Probably ranging from Warm Temperate Dry through Moist Forest Life
Zones, seaside alder is reported to tolerate annual precipitation of 9.5 to 40
dm, annual temperature of 13. 5 to 18°C, and pH of 6. 1 to 8. 1. Although
the Oklahoma site has the higher annual temperature, it is subject to about the
same number of freezes and thaws as the Delmarva sites. Generally restricted
to damp or wet soils in sunny areas, most often at the edges of ponds, rivers,
or streams. Perhaps due to their N-fixing ability, they can survive on N-poor
soils. Mg levels ranged from 75150 ppm, P2O5 from 514, K2O from 38 to 51,
NO3 from 923, Ca from 5611500, and soluble salts from 89132 ppm. Aspiras
(1981) states that it flourishes only in cooler parts of the Philippines, e.g.
around Baguio at ca 15001800 m, annual precipitation ca 40 dm (164 in.) and
annual temperature ca 18.5°C (64.8°F).
No data uncovered.
Can be harvested for fuel as needed.
Since this is proposed as a threatened or endangered species, there is little
data on its productivity. Perhaps it or its hybrids with other alder species
could equal the annual productivity of other alders now being considered for
biomass or pulp production.
According to the phytomass files (Duke, 1981b), annual productivity of
other Alnus spp. ranges from 5 to 26 MT/ha. Citing literature yields of
58229 kg N/ha, Aspiras noted that Casuarina equisetifolia fixes 1,742
nmoles C2H4/24 hrs/g dry weight, compared to 4,479 for Casuarina
rumphinia, 4,545 for Casuarina montana, 2,267 for Elaeagnus
philippensis, 225 for Alnus maritima, 626 for Alnus
nepalensis, 7,242 for Coriaria intermedia, and only 13 for Myrica
javanica. According to Stibolt, when the nitrate concentration in the soil
reaches a certain level, root nodulation is reduced and no net increase occurs
(Stibolt, 1978). "The degree of nitrogen fixation in alder nodules usually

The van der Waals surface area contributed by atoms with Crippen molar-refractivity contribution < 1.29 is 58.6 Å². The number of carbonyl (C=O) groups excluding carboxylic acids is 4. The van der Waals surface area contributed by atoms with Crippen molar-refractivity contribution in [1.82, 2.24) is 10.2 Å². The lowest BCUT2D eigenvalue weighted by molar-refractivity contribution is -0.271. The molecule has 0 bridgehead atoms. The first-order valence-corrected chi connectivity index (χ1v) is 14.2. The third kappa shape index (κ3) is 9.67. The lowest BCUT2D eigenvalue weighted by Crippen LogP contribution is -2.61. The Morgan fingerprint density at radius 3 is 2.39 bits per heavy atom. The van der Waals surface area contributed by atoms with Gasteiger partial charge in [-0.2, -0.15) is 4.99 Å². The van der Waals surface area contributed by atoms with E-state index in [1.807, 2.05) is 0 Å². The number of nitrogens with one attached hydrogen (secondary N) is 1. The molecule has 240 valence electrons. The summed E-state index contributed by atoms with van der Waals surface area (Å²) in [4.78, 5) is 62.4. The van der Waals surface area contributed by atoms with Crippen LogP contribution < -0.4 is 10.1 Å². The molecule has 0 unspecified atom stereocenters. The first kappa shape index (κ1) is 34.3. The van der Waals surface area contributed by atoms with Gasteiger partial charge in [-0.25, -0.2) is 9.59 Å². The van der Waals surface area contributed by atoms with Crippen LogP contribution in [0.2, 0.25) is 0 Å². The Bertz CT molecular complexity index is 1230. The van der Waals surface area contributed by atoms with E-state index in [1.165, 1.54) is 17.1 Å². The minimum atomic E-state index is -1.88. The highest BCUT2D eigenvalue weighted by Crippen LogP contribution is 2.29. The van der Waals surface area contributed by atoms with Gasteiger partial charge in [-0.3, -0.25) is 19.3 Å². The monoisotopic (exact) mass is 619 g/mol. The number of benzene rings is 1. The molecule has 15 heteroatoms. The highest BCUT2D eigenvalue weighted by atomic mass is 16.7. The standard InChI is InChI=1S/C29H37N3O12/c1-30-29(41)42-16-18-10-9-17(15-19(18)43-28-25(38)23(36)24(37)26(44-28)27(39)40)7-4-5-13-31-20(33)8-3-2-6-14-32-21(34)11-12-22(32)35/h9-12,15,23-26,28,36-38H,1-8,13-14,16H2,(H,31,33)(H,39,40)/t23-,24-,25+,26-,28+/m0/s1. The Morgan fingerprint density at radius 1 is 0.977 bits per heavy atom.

exceeds that in legume nodules on a per weight basis." (Stibolt, 1978).
Comparing Alnus serrulata, Stibolt found its nodules had higher
nitrogenase activity, while Alnus maritima nodules had higher fixation
rates some of the time. Twenty-four hours after collection, Aluns
serrulata activitiy was reduced while that of Alnus maritima was
retained longer or even increased. In spite of this Stibolt concluded that,
overall "A. serrulata has some advantage in the ability to fix
No data uncovered.
Complete list of references for Duke, Handbook of Energy Crops
- Aspiras, R.B. 1981. Nitrogen fixation in nodulated non-legumes growing
in the Philippines. Canopy International 7(7):35.
- Brown, R.C. and Brown, M.L. 1972. Woody plants of Maryland. Port City Press,
- Duke, J.A. 1981b. The gene revolution. Paper 1. p. 89150. In: Office of
Technology Assessment, Background papers for innovative biological technologies
for lesser developed countries. USGPO. Washington.
- Duke, J.A. and Wain, K.K. 1981. Medicinal plants of the world. Computer index
with more than 85,000 entries. 3 vols.
- Erichsen-Brown, C. 1979. Use of plants for the past 500 years. Breezy Creeks
Press. Aurora, Canada.
- Fernald, M.L., Kinsey, A.C., and Rollins, R.C. 1958. Edible wild plants of
eastern North America. Rev. Ed. Harper & Bros., New York.
- Hartwell, J.L. 19671971. Plants used against cancer. A survey. Lloydia 3034.
- Stibolt, V.M. 1978, The ecology and systematics of Alnus maritima Muhl.
ex Nutt. (Betulaceae). MS Thesis. Univ. Md. (under C.R. Broome).
- Van Steenis, C.G.G.J. 19551958. Flora Malesiana. P. Noordhoff Ltd.
Last update December 19, 1997